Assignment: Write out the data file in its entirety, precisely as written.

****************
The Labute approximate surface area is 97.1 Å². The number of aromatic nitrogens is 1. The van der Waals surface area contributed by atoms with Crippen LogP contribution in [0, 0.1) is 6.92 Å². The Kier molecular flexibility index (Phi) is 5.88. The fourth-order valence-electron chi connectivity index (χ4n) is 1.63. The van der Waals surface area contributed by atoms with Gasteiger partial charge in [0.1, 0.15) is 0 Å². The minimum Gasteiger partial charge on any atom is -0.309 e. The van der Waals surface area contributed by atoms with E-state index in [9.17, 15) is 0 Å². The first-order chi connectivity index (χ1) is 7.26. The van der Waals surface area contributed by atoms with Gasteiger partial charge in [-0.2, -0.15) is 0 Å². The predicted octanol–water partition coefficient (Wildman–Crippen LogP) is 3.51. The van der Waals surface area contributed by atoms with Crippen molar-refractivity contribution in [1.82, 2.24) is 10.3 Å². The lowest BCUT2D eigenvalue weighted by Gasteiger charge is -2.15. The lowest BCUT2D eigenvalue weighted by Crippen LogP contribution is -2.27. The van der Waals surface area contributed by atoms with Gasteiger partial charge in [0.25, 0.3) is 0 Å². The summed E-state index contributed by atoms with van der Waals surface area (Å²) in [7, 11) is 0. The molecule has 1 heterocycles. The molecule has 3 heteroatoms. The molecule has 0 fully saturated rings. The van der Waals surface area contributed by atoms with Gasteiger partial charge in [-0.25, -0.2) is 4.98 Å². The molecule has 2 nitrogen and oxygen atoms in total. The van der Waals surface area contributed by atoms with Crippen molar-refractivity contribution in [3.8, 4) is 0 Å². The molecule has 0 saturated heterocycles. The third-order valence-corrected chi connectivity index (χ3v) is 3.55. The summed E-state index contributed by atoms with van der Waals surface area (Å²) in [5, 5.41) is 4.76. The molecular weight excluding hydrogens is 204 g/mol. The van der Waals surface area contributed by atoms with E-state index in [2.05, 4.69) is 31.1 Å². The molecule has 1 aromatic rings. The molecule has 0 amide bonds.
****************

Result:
The Labute approximate surface area is 97.1 Å². The number of aromatic nitrogens is 1. The van der Waals surface area contributed by atoms with Crippen LogP contribution in [0, 0.1) is 6.92 Å². The Kier molecular flexibility index (Phi) is 5.88. The fourth-order valence-electron chi connectivity index (χ4n) is 1.63. The van der Waals surface area contributed by atoms with Gasteiger partial charge in [0.1, 0.15) is 0 Å². The minimum Gasteiger partial charge on any atom is -0.309 e. The van der Waals surface area contributed by atoms with E-state index in [9.17, 15) is 0 Å². The first-order chi connectivity index (χ1) is 7.26. The van der Waals surface area contributed by atoms with Gasteiger partial charge in [-0.2, -0.15) is 0 Å². The predicted octanol–water partition coefficient (Wildman–Crippen LogP) is 3.51. The van der Waals surface area contributed by atoms with Crippen molar-refractivity contribution in [1.82, 2.24) is 10.3 Å². The lowest BCUT2D eigenvalue weighted by Gasteiger charge is -2.15. The lowest BCUT2D eigenvalue weighted by Crippen LogP contribution is -2.27. The van der Waals surface area contributed by atoms with Gasteiger partial charge in [0.25, 0.3) is 0 Å². The summed E-state index contributed by atoms with van der Waals surface area (Å²) in [7, 11) is 0. The molecule has 1 heterocycles. The molecule has 3 heteroatoms. The molecule has 0 fully saturated rings. The van der Waals surface area contributed by atoms with Gasteiger partial charge in [-0.25, -0.2) is 4.98 Å². The molecule has 2 nitrogen and oxygen atoms in total. The van der Waals surface area contributed by atoms with Crippen molar-refractivity contribution in [3.8, 4) is 0 Å². The molecule has 0 saturated heterocycles. The third-order valence-corrected chi connectivity index (χ3v) is 3.55. The summed E-state index contributed by atoms with van der Waals surface area (Å²) in [5, 5.41) is 4.76. The molecular weight excluding hydrogens is 204 g/mol. The van der Waals surface area contributed by atoms with E-state index in [2.05, 4.69) is 31.1 Å². The molecule has 1 aromatic rings. The molecule has 0 amide bonds.